A Russian whistleblower who revealed state-backed athlete doping in the country has had her account on the World Anti-Doping Agency (WADA) website hacked, potentially revealing her whereabouts.
Yuliya Stepanova was integral in revealing the widespread use of banned substances to help Russian athletes outperform their rivals. The revelations led to some athletes being banned from the Olympics.
Stepanova was forced to leave Russia and live in hiding after revealing the information, which no doubt upset the government.
WADA has now admitted that Stepanova's account on the organisation's Anti-Doping Administration and Management System (ADAMS) was hacked, most likely by those wishing to ensure she sees 'justice' in Russia.
“Through WADA’s regular security monitoring ... the agency noted that someone other than Ms Stepanova had accessed her account," the organisation said in a statement.
"WADA immediately locked Ms Stepanova’s account to prevent further access and notified her of the situation."
WADA also acknowledged a recent spike in phishing attacks against its members, suggesting that Stepanova may have inadvertently revealed her information to the hackers.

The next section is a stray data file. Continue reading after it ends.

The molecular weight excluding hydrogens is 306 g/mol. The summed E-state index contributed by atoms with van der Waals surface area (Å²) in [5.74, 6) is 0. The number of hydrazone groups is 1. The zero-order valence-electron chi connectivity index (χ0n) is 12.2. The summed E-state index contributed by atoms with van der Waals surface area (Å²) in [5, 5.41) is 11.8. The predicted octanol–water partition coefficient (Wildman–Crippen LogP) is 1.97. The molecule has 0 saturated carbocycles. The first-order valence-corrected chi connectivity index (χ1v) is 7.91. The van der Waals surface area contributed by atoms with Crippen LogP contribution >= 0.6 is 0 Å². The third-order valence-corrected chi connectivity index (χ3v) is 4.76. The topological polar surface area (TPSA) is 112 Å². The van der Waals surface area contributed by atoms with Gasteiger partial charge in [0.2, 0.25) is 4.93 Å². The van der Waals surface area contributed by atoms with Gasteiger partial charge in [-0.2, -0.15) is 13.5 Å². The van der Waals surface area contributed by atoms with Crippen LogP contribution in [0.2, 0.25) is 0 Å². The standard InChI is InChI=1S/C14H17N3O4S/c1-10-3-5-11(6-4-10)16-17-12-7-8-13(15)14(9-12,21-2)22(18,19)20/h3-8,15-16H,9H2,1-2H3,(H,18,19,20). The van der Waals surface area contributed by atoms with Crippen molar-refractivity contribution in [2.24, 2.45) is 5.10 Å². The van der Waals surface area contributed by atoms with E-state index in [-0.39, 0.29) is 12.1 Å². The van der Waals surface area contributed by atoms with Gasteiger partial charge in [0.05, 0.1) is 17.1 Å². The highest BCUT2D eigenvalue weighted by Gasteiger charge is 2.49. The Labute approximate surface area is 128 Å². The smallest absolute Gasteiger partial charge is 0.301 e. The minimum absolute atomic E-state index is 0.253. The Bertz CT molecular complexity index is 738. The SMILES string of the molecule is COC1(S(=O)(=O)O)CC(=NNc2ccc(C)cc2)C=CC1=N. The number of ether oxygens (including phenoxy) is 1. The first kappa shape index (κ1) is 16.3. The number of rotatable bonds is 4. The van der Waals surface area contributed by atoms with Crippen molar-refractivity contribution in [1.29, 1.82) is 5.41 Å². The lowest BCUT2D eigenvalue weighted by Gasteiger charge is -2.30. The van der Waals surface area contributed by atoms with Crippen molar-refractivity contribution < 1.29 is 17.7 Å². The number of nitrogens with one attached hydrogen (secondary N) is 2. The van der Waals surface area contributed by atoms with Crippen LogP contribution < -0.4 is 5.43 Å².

"Earlier this week, WADA was made aware of an alleged hack of its website and to phishing scams. Regarding the latter, the agency confirmed that some users had received illegitimate emails that look as though they come from WADA, which ask users to click on a link and enter their personal credentials," it said.
"WADA quickly investigated and immediately sent an email to all users, including a warning banner on the ADAMS home page, alerting them to these emails, which WADA would never send, and asking them to advise ADAMS support immediately if they were to receive such an email.”
WADA explained that it is contact with “the relevant law enforcement authorities” and that it has always been a target for hackers.
“Stakeholders can rest assured that the agency takes IT security and data privacy very seriously; accordingly, as a matter of course, we monitor all our systems on a continuous basis and adjust as necessary in line with the best IT security practices,” the agency said.
The incident underlines the ease with which phishing attacks can put people at risk, as witnessed in 2014 when scores of celebrities had their iCloud accounts hacked and personal media stolen and distributed online.
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